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Bengals' Drew Sample And Family Cope With A Month Of Change

Football is far from Drew Sample's mind these days.
Football is far from Drew Sample's mind these days.

Less than a month after Ang Sample's side of the family gathered in their homes in southwest Ukraine to watch her husband play in Super Bowl LVI, they are prisoners in them stuck some place between World War II and World War III.

"On the global stage you talk about how insignificant you feel and how a lot of it is out of your control," says Bengals tight end Drew Sample, who was stage right for 19 snaps against the Rams just 25 days ago.  "The reason we want to try and get the word out there a little bit is so people can understand how hard this is for these families and these people who are fleeing into really nothing."

Ang's family left Ukraine when she was a toddler and settled near Tacoma, Wash. She met Drew when they were at the University of Washington and by the time he arrived three years ago as the Bengals second-round draft pick, they were married and expecting their first child. Her sister arrived last year and the plan was for this spring to have Drew and the kids make their first visit to a country that is now at war.

"That's not going to happen now and I don't know when it's going to happen," Drew Sample says.

Now the reunion they're trying to pull off needs more than a plane ticket. The red tape is wrapped around surreal headlines yawing into the unknown.

"There's a lot of laws. There's a lot of rules. It's half a world away," says Sample, whose biggest concern not long ago was merely blocking Von Miller. "We're trying to talk to the right people and get educated on all the legal options and what is the best way to reunite safely."

Both sets of her grandparents are there. Her dad's brothers. Her mom's sister. They're trying to bring to Cincinnati her three cousins in their late teens. There have been calls to immigration lawyers, halls of government, help lines, charities. They are emboldened by the show of support and want to not only help their family, but those that no longer have homes and are in the endless lines of refugees.

"The thing that is the hardest on us is having no control of what's going on," Sample says. "We're trying to go through all the channels to potentially get them here with us."

The headlines are frightening. The video is horrific. The dispatches screaming straight out of centuries gone by. But the news from Chernivtsi is not nearly as harsh as it is in the major cities being bombarded while surrounded by Russian troops.

The city of about 260,000 is far enough west, about an hour from the Romanian border, to have avoided the crosshairs. But they've heard the bombs and seen the people carrying their lives in both hands trying to escape.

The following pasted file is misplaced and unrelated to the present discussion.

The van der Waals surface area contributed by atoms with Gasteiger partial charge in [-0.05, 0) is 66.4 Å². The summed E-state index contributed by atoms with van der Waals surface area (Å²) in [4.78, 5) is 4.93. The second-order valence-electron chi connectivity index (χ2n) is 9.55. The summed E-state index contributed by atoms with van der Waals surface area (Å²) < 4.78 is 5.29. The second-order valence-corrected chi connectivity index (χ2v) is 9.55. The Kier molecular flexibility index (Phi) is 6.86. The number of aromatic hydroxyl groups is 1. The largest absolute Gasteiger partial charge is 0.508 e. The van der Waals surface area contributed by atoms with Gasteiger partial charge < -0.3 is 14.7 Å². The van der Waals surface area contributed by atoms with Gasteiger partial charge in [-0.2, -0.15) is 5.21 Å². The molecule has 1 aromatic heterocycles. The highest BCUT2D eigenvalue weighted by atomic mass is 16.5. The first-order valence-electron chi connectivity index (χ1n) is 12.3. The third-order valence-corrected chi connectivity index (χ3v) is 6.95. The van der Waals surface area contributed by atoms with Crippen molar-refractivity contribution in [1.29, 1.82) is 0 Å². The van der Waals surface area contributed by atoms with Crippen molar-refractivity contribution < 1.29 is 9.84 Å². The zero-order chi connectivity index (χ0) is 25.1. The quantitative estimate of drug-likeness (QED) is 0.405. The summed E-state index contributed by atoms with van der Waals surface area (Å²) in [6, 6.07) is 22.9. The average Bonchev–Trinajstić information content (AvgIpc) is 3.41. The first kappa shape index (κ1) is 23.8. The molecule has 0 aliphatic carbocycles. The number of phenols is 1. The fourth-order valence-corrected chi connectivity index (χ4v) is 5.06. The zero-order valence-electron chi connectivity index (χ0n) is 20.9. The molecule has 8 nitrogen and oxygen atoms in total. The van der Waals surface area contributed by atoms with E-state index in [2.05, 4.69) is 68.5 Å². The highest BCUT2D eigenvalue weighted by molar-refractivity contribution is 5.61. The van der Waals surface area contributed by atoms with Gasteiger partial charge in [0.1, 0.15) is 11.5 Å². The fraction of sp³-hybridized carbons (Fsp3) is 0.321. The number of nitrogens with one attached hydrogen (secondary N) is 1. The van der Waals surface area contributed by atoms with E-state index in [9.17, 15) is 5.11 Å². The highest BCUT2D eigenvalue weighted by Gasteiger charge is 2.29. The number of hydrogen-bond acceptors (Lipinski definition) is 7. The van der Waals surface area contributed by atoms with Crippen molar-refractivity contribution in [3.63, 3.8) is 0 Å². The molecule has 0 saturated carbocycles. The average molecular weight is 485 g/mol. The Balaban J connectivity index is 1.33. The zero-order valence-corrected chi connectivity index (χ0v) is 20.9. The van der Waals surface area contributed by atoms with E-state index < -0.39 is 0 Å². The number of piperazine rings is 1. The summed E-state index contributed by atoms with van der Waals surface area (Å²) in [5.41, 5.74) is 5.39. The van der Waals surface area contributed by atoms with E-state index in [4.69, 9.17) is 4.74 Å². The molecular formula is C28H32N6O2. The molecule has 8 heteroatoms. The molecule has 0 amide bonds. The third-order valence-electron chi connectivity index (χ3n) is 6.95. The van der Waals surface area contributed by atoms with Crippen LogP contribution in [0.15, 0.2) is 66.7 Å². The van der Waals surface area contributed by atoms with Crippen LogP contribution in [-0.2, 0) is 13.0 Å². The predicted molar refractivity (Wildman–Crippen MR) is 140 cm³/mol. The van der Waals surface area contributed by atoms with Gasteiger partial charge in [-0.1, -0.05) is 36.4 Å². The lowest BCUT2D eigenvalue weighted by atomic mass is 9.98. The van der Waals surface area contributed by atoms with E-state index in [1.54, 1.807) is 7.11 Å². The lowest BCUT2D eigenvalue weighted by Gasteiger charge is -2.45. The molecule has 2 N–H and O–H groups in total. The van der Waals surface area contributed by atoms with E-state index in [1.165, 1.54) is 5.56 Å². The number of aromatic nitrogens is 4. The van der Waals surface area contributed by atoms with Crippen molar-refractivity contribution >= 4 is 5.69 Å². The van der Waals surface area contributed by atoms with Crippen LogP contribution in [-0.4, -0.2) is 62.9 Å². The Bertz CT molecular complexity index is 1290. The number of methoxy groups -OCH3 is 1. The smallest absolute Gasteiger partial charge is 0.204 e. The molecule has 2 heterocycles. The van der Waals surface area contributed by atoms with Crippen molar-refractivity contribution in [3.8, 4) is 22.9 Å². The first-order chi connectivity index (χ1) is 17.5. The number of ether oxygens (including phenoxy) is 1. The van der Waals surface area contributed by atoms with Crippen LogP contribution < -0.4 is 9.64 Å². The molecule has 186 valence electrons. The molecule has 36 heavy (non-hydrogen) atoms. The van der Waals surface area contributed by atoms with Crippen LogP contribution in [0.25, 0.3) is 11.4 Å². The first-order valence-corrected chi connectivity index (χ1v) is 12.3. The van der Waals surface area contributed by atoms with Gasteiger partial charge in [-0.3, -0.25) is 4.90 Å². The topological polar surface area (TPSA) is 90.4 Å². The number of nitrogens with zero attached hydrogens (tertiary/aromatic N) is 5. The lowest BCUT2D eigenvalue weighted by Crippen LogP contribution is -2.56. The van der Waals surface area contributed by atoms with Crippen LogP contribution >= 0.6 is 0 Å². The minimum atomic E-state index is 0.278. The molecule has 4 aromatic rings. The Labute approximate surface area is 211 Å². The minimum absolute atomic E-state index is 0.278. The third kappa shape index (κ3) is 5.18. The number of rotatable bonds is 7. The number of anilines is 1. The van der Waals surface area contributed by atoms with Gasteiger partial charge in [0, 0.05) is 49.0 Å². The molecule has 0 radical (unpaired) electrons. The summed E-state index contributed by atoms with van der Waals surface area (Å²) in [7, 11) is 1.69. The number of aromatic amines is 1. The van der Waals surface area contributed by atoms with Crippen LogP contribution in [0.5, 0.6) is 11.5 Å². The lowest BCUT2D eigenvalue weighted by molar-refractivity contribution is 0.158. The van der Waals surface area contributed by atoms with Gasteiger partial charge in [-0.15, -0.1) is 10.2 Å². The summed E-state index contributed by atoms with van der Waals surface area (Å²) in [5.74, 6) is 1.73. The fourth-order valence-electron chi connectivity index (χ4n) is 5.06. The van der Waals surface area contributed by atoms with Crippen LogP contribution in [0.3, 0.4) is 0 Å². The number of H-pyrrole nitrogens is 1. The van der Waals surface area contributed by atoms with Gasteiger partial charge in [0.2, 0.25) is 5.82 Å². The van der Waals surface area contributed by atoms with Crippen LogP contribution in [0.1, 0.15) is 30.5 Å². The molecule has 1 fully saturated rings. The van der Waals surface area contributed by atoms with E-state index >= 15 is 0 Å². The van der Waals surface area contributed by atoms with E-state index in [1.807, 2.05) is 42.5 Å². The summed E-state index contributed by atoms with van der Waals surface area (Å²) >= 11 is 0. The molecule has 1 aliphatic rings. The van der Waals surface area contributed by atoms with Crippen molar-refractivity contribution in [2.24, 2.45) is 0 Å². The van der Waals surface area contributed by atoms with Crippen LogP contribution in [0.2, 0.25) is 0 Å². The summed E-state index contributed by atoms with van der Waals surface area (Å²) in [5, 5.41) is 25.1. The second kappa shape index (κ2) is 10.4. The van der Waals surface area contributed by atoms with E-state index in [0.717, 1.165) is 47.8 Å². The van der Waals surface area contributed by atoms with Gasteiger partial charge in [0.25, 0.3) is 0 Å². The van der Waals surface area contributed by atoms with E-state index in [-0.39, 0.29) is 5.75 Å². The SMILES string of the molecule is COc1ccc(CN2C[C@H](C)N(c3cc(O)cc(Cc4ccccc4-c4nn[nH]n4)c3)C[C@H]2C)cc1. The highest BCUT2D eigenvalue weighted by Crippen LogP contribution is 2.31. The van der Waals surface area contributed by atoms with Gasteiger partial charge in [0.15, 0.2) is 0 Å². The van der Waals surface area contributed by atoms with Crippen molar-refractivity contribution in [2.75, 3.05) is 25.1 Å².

"There's somewhat good news," Sample says. "They haven't been bombed. The airport has been bombed. There are days they've had to shelter in place all day. They're trying to listen to the radio and figure out what's going on. They're listening for the air raid sirens. The power's gone on and off. It's hard on them."

They're talking to the family every day. One aunt and an uncle have become first responders. He's a paramedic and she's an athletic trainer, but now they are helping anybody they can. That means anything from going into the rural areas with food to directing women and their children to warmth and shelter after saying good-bye to their husbands leaving to fight. Her uncle has sent photos of people lined up for miles.

"Everybody is trying to do their part. To do what they can," Sample says. "It's a proud country. It's a proud people. Her grandparents say, 'We're not leaving. We're prepared to die here. This is our home. This is where we've lived.' A lot of people feel that way. They want to be where they know and around family.

"One of the biggest things we want to make people aware of is when they say, 'Just leave, it's not safe,' where are they going to go? In our case, the only other family they have is in America. A lot of other families, all their family members are in Ukraine."

When they talk to the family, they try to keep things light. Ang and Drew show them the girls running around without a care in the world. But that gets them thinking about the toddlers who are now in the cold and the snow with nowhere to go.

"A lot of perspective for us," Sample says. "We just want to educate people on just how horrible and hard it is for people."

One of her cousins was working out of the country on a visa when the war broke out and is now stranded alone in a strange nation. Another cousin just turned 18 three months ago and could be called into the fighting any day.

"I've got a brother who is 19," Sample says, "and I just can't imagine it."

They'd like to bring the cousins together in Cincinnati and it's just hard to fathom that less than a month ago there was quite a festive Sunday in Chernivtsi. Aunts and uncles went to their grandparents to watch Drew in the Super Bowl while their neighbors stayed home to watch a game on their computers that ended around 2 a.m.

Now they're listening for sirens at all hours.

"We can just control what we can control. I know that line is used a lot in football," Drew Sample says. "But that's life, too."